I wouldn’t consider it embarrassing at all for a parent of a new student to contact administration over administrative matters such as those the OP is writing about.

This is not anywhere near the same ballpark as a parent contacting a professor over classroom matters.
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Old 03-21-2020, 12:23 PM
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Quote:
Originally Posted by Acsenray View Post
Parents communicating with professors directly, such as over grades or student performance, is completely different situation from the OP’s.

I wouldn’t consider it embarrassing at all for a parent of a new student to contact administration over administrative matters such as those the OP is writing about.

This is not anywhere near the same ballpark as a parent contacting a professor over classroom matters.
In my experience, what is normal is for both parents and the kid to be involved. The kid should be at the very least cc'd on the conversation. Having them cut out entirely, as if they aren't mature enough to be part of the conversation, is unusual and suggests a certain over-involvement of the parent.

What's embarrassing is acting like potentially paying $300K makes you a Gold Card customer who deserve special treatment. Yes, it's a shit ton of money, but it's the same shit ton of money everyone affluent pays, and what a "selective" school means is "lots more people want to pay all this money than we can accept". So if you want to take your money and go home, they don't care.

Again, nothing wrong with the questions--as long as you recognize that they may not have answers. But "I DEMAND you answer these questions and in care you haven't heard about it, let me explain that there's pandemic" is humorously pretentious.
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Old 03-23-2020, 02:49 PM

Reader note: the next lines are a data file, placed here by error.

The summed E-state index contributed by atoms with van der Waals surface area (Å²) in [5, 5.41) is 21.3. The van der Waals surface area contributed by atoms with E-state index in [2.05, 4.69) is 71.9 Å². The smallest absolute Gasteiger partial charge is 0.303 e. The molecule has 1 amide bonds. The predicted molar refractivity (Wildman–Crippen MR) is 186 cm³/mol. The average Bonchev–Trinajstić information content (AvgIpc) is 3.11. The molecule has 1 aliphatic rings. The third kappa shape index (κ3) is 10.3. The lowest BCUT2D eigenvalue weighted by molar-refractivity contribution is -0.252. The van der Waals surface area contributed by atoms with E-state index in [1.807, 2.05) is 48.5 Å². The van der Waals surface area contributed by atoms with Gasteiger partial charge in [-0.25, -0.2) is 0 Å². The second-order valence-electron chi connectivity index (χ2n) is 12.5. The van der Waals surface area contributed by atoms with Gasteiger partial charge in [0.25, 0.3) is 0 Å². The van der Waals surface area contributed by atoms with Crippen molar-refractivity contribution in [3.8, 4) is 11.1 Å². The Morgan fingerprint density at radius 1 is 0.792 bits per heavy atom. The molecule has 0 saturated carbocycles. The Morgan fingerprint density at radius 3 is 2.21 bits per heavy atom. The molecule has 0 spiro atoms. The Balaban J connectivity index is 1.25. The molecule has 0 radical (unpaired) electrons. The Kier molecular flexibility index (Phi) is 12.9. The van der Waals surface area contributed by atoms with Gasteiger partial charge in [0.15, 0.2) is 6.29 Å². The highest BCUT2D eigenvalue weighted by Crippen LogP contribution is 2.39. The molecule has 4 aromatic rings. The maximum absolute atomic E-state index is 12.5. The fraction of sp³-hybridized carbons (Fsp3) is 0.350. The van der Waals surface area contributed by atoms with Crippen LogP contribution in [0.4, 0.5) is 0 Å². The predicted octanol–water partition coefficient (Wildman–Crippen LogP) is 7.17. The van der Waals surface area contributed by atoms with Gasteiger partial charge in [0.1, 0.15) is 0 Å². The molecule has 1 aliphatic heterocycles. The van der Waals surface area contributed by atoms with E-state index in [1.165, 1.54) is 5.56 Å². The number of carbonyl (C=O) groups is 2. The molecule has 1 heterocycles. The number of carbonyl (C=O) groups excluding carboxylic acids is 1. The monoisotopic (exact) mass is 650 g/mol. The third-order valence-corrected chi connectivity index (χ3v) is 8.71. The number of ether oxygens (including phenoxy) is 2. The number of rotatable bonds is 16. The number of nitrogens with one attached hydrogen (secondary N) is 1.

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LOL @ all of y'all.

I got answers. The Universities are on top of this more than y'all are and more on top of it than you think they are. All five universities have answered, and they've all (largely) given me the same answers.

I don't understand the hostility - don't y'all, as families, work together? But that's OK. I have a high school senior who is more concerned about her prom than the Fall of 2021, and that's fine - I'll handle the grown up stuff as parents are expected to.

Last edited by JohnT; 03-23-2020 at 02:52 PM.
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Old 03-24-2020, 02:25 AM
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LOL @ all of y'all.

I got answers. The Universities are on top of this more than y'all are and more on top of it than you think they are. All five universities have answered, and they've all (largely) given me the same answers.

I don't understand the hostility - don't y'all, as families, work together? But that's OK. I have a high school senior who is more concerned about her prom than the Fall of 2021, and that's fine - I'll handle the grown up stuff as parents are expected to.
It sounds like they all sent the same stock reply they sent to every parent who wrote to them.
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Old 03-24-2020, 03:50 AM
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Parents communicating with professors directly, such as over grades or student performance, is completely different situation from the OP’s.

I wouldn’t consider it embarrassing at all for a parent of a new student to contact administration over administrative matters such as those the OP is writing about.

This is not anywhere near the same ballpark as a parent contacting a professor over classroom matters.
My point was that parent communications push buttons for academics.

Quote:
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It sounds like they all sent the same stock reply they sent to every parent who wrote to them.
Yup.
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Old 03-24-2020, 09:16 AM
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It is a letter from someone who is in the process of spending a great deal of money for a valuable service, asking what will happen to the money if the service is not rendered. It is fully appropriate that the letter be written by the person who is spending the money.

And yes, the answer will probably be "we don't have a plan yet" (albeit, not phrased that way). But if they get enough such letters, they might realize that they had darned well better come up with a plan. And yes, there are a lot of uncertainties involved. That means that they need a plan with contingencies in it.
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Old 03-24-2020, 09:51 AM
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You have two question #10s.

The questions you asked were reasonable. Your presentation on the state of the pandemic makes you kinda look like an ass. I'm sure you wanted to give the impression that you're not some silly chicken little but you went waaaay too far.